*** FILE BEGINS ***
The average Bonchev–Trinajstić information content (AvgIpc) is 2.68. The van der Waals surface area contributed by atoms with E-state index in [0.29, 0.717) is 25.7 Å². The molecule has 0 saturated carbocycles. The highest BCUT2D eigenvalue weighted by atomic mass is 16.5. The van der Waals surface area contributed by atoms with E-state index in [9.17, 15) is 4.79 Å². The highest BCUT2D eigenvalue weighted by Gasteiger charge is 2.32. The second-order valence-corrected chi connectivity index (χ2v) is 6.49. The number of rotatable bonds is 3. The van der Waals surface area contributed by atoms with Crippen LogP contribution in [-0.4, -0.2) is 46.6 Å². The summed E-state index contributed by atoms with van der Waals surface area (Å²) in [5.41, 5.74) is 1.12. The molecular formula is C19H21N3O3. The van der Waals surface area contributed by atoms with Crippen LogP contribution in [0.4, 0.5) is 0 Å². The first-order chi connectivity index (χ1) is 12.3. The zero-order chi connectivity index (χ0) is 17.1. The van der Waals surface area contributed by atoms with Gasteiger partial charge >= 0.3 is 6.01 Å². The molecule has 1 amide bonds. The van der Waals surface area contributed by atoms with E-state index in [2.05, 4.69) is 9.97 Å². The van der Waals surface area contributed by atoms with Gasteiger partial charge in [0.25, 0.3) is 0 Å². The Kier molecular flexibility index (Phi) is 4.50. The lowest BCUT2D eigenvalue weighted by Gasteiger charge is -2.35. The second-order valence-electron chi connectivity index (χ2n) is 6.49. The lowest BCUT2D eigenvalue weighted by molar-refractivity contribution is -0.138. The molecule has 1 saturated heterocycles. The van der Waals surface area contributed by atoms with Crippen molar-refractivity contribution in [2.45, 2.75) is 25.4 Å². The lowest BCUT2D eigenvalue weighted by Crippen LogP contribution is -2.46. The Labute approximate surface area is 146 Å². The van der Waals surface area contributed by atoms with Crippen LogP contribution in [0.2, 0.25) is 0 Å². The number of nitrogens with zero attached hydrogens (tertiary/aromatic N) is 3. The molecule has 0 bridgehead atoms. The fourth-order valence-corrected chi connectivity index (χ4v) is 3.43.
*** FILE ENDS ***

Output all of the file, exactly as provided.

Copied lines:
The average Bonchev–Trinajstić information content (AvgIpc) is 2.68. The van der Waals surface area contributed by atoms with E-state index in [0.29, 0.717) is 25.7 Å². The molecule has 0 saturated carbocycles. The highest BCUT2D eigenvalue weighted by atomic mass is 16.5. The van der Waals surface area contributed by atoms with E-state index in [9.17, 15) is 4.79 Å². The highest BCUT2D eigenvalue weighted by Gasteiger charge is 2.32. The second-order valence-corrected chi connectivity index (χ2v) is 6.49. The number of rotatable bonds is 3. The van der Waals surface area contributed by atoms with Crippen LogP contribution in [-0.4, -0.2) is 46.6 Å². The summed E-state index contributed by atoms with van der Waals surface area (Å²) in [5.41, 5.74) is 1.12. The molecular formula is C19H21N3O3. The van der Waals surface area contributed by atoms with Crippen LogP contribution in [0.4, 0.5) is 0 Å². The first-order chi connectivity index (χ1) is 12.3. The zero-order chi connectivity index (χ0) is 17.1. The van der Waals surface area contributed by atoms with Gasteiger partial charge >= 0.3 is 6.01 Å². The molecule has 1 amide bonds. The van der Waals surface area contributed by atoms with E-state index in [2.05, 4.69) is 9.97 Å². The van der Waals surface area contributed by atoms with Gasteiger partial charge in [0.25, 0.3) is 0 Å². The Kier molecular flexibility index (Phi) is 4.50. The lowest BCUT2D eigenvalue weighted by Gasteiger charge is -2.35. The second-order valence-electron chi connectivity index (χ2n) is 6.49. The lowest BCUT2D eigenvalue weighted by molar-refractivity contribution is -0.138. The molecule has 1 saturated heterocycles. The van der Waals surface area contributed by atoms with Crippen molar-refractivity contribution in [2.45, 2.75) is 25.4 Å². The lowest BCUT2D eigenvalue weighted by Crippen LogP contribution is -2.46. The Labute approximate surface area is 146 Å². The van der Waals surface area contributed by atoms with Crippen LogP contribution in [0.2, 0.25) is 0 Å². The number of nitrogens with zero attached hydrogens (tertiary/aromatic N) is 3. The molecule has 0 bridgehead atoms. The fourth-order valence-corrected chi connectivity index (χ4v) is 3.43.